Homestead Exemption
Kansas, Florida, Iowa, South Dakota and Texas

Homestead Exemption
Texas, Florida, Iowa, South Dakota and Kansas

In many states, the most important asset exemption legally protects the homestead a personal residence from the claims of almost all creditors.

Homestead Exemptions vary from State to State

Homestead Exemptions vary widely from state to state. The homestead exemption provides a good example of this variation and how it impacts asset exemption planning.

The states of Texas, Florida, Iowa, South Dakota and Kansas provide an unlimited dollar amount homestead exemption. Florida and Texas, in fact, are well known as debtor friendly states because of their homestead exemptions. The Florida homestead exemption is especially valuable because a U.S. Court of Appeals recently held that the exemption will apply even when the owner acquired or enlarged it with the intent of defrauding creditors.

States with no dollar cap on their homestead exemption do limit the exemption to a certain area of land, which is much larger in rural areas. In Florida the exemption is limited to half an acre in a city and 160 acres elsewhere. In practice, this area limitation will only rarely be a factor.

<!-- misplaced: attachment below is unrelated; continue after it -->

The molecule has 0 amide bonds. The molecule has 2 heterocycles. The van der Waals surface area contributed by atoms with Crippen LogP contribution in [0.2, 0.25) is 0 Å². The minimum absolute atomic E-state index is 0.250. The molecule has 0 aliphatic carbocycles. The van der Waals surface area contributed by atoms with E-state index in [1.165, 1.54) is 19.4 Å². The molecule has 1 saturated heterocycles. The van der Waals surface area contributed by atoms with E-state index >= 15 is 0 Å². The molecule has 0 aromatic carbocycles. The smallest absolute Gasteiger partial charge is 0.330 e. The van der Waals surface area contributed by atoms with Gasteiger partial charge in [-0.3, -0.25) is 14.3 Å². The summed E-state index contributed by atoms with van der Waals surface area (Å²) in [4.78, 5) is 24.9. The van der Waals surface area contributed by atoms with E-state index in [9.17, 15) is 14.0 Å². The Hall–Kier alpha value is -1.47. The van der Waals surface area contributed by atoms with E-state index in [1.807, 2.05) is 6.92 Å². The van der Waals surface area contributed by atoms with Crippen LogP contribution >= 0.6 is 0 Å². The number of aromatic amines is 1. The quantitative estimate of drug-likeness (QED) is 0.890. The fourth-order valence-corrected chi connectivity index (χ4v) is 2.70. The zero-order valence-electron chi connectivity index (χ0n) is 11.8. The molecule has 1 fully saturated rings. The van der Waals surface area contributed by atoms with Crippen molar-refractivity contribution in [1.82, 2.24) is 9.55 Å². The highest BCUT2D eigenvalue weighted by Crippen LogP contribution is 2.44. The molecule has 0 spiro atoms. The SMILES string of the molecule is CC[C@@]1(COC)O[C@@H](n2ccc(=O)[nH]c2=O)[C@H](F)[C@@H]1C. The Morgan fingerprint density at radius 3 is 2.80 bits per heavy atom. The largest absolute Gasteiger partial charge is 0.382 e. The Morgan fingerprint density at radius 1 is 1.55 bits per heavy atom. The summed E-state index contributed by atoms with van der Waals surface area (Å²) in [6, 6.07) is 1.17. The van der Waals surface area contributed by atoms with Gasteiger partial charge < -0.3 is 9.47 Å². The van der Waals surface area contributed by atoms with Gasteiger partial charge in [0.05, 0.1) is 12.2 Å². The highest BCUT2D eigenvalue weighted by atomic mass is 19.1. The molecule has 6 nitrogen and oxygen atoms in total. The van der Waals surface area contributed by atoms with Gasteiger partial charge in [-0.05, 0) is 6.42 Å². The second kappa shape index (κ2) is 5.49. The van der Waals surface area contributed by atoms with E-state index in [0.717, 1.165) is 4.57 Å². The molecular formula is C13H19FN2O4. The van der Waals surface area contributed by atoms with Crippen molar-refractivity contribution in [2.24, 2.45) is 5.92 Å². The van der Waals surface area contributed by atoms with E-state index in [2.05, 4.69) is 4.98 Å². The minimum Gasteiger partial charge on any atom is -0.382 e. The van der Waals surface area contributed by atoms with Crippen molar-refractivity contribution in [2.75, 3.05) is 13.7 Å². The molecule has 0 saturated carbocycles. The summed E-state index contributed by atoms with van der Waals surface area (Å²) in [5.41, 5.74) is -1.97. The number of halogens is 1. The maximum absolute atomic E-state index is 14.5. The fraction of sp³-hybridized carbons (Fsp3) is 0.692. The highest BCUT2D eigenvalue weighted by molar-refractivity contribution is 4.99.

On the opposite side, Delaware, Maryland, New Jersey and Pennsylvania provide no specific homestead exemption.

Most states offer exemptions between these extremes. Even here, however, the exemption can be anywhere along the spectrum. For example, the exemption is $5,000 in Ohio, $80,000 in North Dakota, and $125,000 in Nevada.

The federal bankruptcy homestead exemption is $17,425. Where a state's homestead exemption is lower than $17,425, a debtor contemplating a bankruptcy filing should consider using the federal exemptions, all other things being equal.

The homestead exemption is considered such a basic and important right in some states,including Florida and Texas, that it is mandated by the state's constitution. This prevents the state's legislature from modifying or repealing the exemption by statute.

Generally, consensual liens, such as mortgages, cannot be eliminated inside or outside of bankruptcy, even when they are attached to property subject to an exemption. Therefore, the homestead exemption can actually be worth nothing to the debtor if the home is very heavily mortgaged.

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